Need to get in touch with a person, business, or even institution in Latin America? The strong likelihood is that doing so via WhatsApp will give you the best chance of success. With 64% of the region’s population using the messaging app — that number goes up to 80% in Chile and 83% in Costa Rica – WhatsApp has become a ubiquitous tool across LATAM, only becoming more vital with the rapid digital transformation of many businesses as a result of the pandemic.
Across LATAM, WhatsApp is used by citizens as a way to communicate with family and friends and is being increasingly used by businesses big and small to provide customer service, make sales, take bookings, and more. So, what is it that’s powered this messaging app to such heights in the region? And is it guaranteed to sustain its reign over the LATAM messaging ecosystem?
WhatsApp provides connectivity and minimizes mobile carrier costs
As a result of a lack of competition amongst mobile carriers, limited telecommunications infrastructure, inadequate regulation, high taxes, and more, mobile costs in LATAM are some of the highest in the world. In a place where many can’t afford the costs of texting and calling, WhatsApp provides a much cheaper alternative, allowing people to freely communicate via WiFi.
With WhatsApp, people are also able to avoid the high mobile data costs that prevail in some LATAM nations. In countries like Mexico, Colombia, and Peru, carriers offer data packages with unlimited WhatsApp use — meaning when the user runs out of their allotted gigabytes of mobile data, they still have access to WhatsApp.
What’s more, the iPhone isn’t as dominant as it is in the U.S. — Apple products are more expensive in LATAM and lie outside of many people’s budgets. LATAM citizens use a range of different mobile platforms and carriers and WhatsApp enables everyone to stay connected, no matter their carrier or smartphone device.
In addition to keeping people connected to their family and friends, over the course of the pandemic, WhatsApp has also facilitated communication in professional and educational contexts. In Colombia, WhatsApp has even been used by school and university teachers to send digital materials to students who didn’t have sufficient WiFi or mobile data connectivity. Nor is it uncommon for conversations in professional contexts to be had via WhatsApp. Many people — especially those working primarily from their smartphone — prefer communicating via WhatsApp chat to sending emails back and forth.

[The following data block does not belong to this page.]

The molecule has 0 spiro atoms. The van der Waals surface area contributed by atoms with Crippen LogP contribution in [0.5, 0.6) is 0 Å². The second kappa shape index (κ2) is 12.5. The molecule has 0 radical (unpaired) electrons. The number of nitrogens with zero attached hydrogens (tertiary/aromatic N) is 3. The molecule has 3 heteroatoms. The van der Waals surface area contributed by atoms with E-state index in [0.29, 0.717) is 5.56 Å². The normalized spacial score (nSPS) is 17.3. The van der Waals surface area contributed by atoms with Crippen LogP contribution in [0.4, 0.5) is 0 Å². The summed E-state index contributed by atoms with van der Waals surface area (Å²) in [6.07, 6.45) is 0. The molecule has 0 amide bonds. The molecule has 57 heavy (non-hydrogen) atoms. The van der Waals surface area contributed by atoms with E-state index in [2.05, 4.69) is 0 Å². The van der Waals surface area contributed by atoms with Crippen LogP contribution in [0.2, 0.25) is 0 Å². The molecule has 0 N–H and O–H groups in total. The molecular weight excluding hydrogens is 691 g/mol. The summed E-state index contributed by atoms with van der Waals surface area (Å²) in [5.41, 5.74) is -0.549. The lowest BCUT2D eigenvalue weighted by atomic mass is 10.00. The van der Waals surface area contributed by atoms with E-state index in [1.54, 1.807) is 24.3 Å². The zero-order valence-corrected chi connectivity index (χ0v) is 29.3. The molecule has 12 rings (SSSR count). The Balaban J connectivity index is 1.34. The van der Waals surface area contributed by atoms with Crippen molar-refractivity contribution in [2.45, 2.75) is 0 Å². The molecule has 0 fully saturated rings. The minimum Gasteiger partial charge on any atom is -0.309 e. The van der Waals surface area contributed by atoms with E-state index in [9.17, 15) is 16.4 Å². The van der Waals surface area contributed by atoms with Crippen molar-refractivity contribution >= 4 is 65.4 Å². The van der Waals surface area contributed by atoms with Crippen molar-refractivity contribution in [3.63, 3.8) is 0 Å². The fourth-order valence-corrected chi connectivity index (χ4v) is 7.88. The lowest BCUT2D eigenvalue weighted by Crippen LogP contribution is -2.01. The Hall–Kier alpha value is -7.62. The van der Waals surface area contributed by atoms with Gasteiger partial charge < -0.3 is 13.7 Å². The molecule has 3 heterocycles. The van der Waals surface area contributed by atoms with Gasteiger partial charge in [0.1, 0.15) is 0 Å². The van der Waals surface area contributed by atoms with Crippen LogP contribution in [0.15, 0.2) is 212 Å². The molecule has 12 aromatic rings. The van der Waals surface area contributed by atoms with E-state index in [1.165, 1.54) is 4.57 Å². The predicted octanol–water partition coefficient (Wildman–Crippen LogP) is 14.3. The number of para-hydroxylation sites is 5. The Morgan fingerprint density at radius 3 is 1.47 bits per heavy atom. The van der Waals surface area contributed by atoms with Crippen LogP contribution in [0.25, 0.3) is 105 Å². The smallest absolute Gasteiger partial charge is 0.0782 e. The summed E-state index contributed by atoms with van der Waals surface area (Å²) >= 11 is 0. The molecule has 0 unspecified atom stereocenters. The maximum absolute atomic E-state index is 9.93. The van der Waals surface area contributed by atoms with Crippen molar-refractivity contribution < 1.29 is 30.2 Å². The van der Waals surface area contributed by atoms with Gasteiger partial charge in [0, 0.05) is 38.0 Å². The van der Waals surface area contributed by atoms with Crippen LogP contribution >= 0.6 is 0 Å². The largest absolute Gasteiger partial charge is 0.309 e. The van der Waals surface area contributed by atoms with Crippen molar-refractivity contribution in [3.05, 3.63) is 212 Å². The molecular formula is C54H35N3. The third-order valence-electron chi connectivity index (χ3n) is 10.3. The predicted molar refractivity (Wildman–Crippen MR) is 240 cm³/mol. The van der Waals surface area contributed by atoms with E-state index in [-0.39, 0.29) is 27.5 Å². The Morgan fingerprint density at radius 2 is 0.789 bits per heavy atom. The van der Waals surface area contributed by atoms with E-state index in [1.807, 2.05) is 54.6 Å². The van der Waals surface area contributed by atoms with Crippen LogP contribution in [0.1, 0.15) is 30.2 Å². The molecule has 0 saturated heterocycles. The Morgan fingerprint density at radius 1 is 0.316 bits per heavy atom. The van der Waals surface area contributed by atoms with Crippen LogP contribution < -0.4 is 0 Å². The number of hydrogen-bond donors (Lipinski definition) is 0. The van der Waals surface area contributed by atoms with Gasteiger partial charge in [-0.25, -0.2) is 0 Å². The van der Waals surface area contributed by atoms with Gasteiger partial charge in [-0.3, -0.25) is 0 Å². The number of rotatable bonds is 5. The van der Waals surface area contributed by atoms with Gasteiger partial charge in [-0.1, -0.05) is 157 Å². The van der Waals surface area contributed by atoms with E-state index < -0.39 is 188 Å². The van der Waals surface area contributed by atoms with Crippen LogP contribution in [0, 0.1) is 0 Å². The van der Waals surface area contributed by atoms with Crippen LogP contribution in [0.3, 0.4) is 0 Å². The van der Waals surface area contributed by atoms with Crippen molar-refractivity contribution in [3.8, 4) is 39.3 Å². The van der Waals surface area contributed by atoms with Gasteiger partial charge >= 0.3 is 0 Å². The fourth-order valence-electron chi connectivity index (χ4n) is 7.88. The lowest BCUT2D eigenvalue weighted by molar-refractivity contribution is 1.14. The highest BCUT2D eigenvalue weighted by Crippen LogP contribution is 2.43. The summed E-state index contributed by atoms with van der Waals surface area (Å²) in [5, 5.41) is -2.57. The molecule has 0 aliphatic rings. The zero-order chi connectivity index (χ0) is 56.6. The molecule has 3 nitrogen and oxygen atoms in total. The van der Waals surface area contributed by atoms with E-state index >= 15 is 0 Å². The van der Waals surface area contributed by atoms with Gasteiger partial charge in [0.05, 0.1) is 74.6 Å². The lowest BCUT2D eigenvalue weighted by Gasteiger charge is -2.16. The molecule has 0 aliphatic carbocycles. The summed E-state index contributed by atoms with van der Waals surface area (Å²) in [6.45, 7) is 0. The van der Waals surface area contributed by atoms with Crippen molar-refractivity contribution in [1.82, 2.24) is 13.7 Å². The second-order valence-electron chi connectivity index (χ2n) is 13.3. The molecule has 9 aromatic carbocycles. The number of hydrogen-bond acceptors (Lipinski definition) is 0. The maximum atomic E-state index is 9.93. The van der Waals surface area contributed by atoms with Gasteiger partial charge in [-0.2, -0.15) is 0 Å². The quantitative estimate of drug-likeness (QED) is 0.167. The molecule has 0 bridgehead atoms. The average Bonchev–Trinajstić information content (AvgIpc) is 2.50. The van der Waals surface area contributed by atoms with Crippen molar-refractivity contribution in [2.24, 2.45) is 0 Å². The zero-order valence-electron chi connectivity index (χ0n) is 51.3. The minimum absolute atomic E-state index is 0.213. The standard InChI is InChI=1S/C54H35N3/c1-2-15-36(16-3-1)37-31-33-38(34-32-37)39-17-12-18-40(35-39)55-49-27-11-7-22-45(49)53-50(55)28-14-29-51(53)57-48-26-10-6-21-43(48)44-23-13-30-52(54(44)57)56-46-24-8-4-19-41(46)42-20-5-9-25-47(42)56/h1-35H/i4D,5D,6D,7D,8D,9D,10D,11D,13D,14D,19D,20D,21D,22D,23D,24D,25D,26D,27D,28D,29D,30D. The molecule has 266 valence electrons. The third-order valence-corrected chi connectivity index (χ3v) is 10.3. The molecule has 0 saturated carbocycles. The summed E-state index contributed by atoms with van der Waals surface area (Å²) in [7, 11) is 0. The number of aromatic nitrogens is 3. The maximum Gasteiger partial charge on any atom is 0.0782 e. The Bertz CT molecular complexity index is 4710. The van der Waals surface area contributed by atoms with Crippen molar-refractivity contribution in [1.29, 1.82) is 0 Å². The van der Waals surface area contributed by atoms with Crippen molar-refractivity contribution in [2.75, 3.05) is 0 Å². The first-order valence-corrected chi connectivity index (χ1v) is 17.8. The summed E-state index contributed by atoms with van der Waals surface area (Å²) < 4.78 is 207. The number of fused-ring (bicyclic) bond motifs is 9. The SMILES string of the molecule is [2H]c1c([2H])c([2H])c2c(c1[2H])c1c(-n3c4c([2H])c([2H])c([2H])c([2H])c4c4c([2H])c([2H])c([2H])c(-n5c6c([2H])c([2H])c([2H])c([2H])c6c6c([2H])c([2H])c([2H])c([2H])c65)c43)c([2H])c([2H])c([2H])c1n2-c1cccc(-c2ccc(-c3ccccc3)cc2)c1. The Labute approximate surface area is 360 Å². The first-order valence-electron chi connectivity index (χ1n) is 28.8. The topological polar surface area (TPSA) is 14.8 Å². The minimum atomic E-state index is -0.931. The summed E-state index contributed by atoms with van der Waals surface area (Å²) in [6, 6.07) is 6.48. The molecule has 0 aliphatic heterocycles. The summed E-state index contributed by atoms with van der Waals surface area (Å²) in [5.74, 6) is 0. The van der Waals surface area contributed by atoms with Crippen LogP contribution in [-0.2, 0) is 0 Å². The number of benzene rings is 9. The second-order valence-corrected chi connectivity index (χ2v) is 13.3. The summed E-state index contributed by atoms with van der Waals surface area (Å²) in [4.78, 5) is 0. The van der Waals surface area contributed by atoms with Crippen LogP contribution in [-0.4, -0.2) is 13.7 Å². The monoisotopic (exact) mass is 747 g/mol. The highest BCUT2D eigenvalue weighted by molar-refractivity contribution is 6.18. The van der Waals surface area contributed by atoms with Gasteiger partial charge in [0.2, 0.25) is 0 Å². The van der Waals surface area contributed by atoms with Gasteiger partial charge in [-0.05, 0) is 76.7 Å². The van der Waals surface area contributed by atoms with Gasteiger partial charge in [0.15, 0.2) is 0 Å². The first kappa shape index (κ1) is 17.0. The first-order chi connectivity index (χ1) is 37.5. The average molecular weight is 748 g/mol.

Businesses boom with commercial functionality
WhatsApp’s business functionality rolled out fully in 2019 and became essential for LatAm businesses during the pandemic. In the last twelve months, 38% of people in Mexico bought products via smartphone or mobile phone daily or weekly according to PwC. And in Brazil that number was 33%. This surge in mobile e-commerce activity transformed WhatsApp into a powerful sales channel for many companies.
While COVID may have been the catalyst for many businesses to start using WhatsApp to communicate with their customers, the trend will “keep getting stronger in the new normal,” Sergio Prada, Infobip’s Latin America director, told Colombian Semana magazine.
Through WhatsApp, businesses can respond to queries about products, take orders and arrange deliveries, share information about prices, send notifications to customers, and more. Businesses of all sizes are using WhatsApp in many ways — from the local neighborhood stores using it to organize deliveries, to KFC using it to take orders in Costa Rica, to national airlines like Avianca using both automated responses and human representatives to provide customer service via the messaging channnel.
So, it’s no surprise that new digital products have emerged to smooth the process of doing business via WhatsApp. Get10X is a Colombian platform created in 2020 to enable companies to display their product catalog, process orders, and gain customer insights, all through WhatsApp. Kushki is a tailor-made-for-LATAM payments platform that allows companies to securely accept payments through WhatsApp using its Smartlinks feature, which provides a secure interface for customers to make a payment. This allows companies to bypass the process of creating their own payment acceptance process while keeping it all in a secure environment.
The future of WhatsApp in LatAm: Is it at stake?
Undoubtedly, WhatsApp has a stronghold on digital communication across various social and business contexts in LATAM. However, with recent developments that highlighted WhatsApp’s data-sharing policies with its parent company Facebook, many in Latin America are starting to question whether they want to remain so dependent on the service.
This has sparked an uptick in downloads of messaging apps Telegram and Signal, both of which are seen as more reliable than WhatsApp in terms of personal data privacy. Over a 12-day period in January 2021, Telegram and Signal each registered more downloads than WhatsApp did in LATAM (Telegram saw over 480,000, Signal saw over 370,000, WhatsApp just over 240,000).
While all three apps have end-to-end encryption on some level, the amount of personal data that WhatsApp shares with Facebook makes it a concern to many users on the privacy front. Will this be a big enough issue to make a real dent in WhatsApp’s reign in LATAM? Only time will tell.
For now, WhatsApp will continue to dominate across the region, facilitating easy and affordable contact for citizens, and low-touch, convenient communication between businesses and their customers. Any social apps aiming to launch in LATAM should look to the success of WhatsApp and its determining factors to understand what the region’s population wants and needs from a messaging service.